It has been said that the Midrash already speaks of the spirit (πνεῦμα) of the first Adam or of the Messiah without, however, absolutely identifying Adam and Messiah. This identification could only be made by persons who regarded only the spirit of the Scripture (meaning, of course, their conception of it) and not the letter as binding. In such circles originated the Clementine Homilies and Recognitions, in which the doctrine of the original man (called also in the Clementine writings "the true prophet") is of prime importance. It is quite certain that this doctrine is of Judæo-Christian origin. The identity of Adam and Jesus seems to have been taught in the original form of the Clementine writings. The Homilies distinctly assert:
If any one do not allow the man fashioned by the hands of God to have the holy spirit of Christ, is he not guilty of the greatest impiety in allowing another, born of an impure stock, to have it? But he would act most piously if he should say that He alone has it who has changed His form and His name from the beginning of the world, and so appeared again and again in the world until, coming to his own times, . . . He shall enjoy rest forever.
The Recognitions also lay stress upon the identity of Adam and Jesus; for in the passage wherein it is mysteriously hinted that Adam was anointed with the eternal oil, the meaning can only be that Adam is the anointed (מָשִׁיחַ). If other passages in the "Recognitions" seem to contradict this identification they only serve to show how vacillating the work is in reference to the doctrine of the original man. This conception is expressed in true Philonic and Platonic fashion in i. 18, where it is declared that the "interna species" (ἰδέα) of man had its existence earlier. The original man of the Clementines is, therefore, simply a product of three elements, namely, Jewish theology, Platonic-Philonic philosophy, and Oriental theosophy; and this fact serves to explain their obscurity of expression on the subject.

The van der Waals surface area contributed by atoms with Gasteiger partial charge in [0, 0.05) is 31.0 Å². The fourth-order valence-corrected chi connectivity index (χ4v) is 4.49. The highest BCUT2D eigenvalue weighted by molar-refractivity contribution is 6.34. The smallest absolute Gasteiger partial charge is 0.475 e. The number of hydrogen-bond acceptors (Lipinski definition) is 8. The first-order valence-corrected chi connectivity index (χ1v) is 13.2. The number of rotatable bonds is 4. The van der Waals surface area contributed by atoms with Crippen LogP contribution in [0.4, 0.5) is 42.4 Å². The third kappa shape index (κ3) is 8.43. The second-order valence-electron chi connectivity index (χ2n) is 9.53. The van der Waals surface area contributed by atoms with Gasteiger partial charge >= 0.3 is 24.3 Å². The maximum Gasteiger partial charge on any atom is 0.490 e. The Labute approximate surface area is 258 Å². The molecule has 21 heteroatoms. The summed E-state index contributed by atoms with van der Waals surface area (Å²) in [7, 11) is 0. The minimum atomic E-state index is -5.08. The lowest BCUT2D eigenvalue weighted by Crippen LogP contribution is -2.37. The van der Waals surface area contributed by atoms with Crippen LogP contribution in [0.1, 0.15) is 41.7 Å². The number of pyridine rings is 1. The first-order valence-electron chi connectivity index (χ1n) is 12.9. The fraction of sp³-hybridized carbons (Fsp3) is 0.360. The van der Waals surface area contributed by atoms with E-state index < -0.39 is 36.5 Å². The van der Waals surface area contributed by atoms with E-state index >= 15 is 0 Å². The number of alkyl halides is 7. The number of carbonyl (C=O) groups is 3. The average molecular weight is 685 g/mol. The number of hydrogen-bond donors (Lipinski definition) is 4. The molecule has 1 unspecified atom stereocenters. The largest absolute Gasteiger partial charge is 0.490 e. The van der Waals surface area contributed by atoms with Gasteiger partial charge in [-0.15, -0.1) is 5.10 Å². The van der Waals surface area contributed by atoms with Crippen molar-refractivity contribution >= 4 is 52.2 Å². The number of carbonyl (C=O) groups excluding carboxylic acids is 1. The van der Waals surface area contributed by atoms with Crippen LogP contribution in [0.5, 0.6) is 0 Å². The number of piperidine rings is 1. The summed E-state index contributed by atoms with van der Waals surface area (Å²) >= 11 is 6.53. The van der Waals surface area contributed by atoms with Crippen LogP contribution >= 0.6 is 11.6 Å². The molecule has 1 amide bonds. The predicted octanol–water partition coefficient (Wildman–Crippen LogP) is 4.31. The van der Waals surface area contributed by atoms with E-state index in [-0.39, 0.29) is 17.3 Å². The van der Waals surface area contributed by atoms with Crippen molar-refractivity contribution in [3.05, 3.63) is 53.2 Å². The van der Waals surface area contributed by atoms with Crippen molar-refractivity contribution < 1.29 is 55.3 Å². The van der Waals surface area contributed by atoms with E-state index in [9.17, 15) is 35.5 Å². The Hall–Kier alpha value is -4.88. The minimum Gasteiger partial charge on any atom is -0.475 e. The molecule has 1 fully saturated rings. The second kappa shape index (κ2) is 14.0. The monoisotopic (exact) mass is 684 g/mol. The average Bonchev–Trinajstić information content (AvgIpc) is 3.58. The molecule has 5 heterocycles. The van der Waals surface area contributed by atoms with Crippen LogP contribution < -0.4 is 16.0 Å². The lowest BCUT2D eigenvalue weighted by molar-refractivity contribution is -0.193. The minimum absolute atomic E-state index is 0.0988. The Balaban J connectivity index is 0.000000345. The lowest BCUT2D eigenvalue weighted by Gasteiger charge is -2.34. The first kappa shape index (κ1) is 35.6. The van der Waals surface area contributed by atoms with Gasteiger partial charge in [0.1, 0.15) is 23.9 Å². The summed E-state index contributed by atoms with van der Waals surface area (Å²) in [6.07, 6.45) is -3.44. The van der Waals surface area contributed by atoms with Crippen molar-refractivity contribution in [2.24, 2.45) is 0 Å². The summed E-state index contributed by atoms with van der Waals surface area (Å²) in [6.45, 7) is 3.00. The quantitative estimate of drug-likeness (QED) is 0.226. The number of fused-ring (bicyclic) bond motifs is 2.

Other Christian sectsEdit
In close relationship to the Clementine writings stand the Bible translator Symmachus and the Jewish-Christian sect to which he belonged. Victorinus Rhetor states that "The Symmachiani teach Eum—Christum—Adam esse et esse animam generalem." The Jewish-Christian sect of the Elcesaites also taught (about the year 100) that Jesus appeared on earth in changing human forms, and that He will reappear. That by these "changing human forms" are to be understood the appearances of Adam and the patriarchs is pointed out by Epiphanius, according to whom the Jewish-Christian sects of Sampsæans, Ossenes, Nazarene, and Ebionites adopted the doctrine of the Elcesaites that Jesus and Adam are identical.
The "Primal Man" of the Elcesaites, was also, according to the conception of these Jewish Gnostics, of huge dimensions; viz., ninety-six miles in height and ninety-four miles in breadth; being originally androgynous, and then cleft in two, the masculine part becoming the Messiah, and the feminine part the Holy Ghost.
The Primeval Man (Protanthropos, Adam) occupies a prominent place in several Gnostic systems. According to Irenaeus the Aeon Autogenes emits the true and perfect Anthrôpos, also called Adamas; he has a helpmate, "Perfect Knowledge", and receives an irresistible force, so that all things rest in him. Others say there is a blessed and incorruptible and endless light in the power of Bythos; this is the Father of all things who is invoked as the First Man, who, with his Ennoia, emits "the Son of Man", or Euteranthrôpos.
According to Valentinus, Adam was created in the name of Anthrôpos and overawes the demons by the fear of the pre-existent man (tou proontos anthropou). In the Valentinian syzygies and in the Marcosian system we meet in the fourth (originally the third) place Anthrôpos and Ecclesia.
In the Pistis Sophia the Aeon Jeu is called the First Man, he is the overseer of the Light, messenger of the First Precept, and constitutes the forces of the Heimarmene. In the Books of Jeu this "great Man" is the King of the Light-treasure, he is enthroned above all things and is the goal of all souls.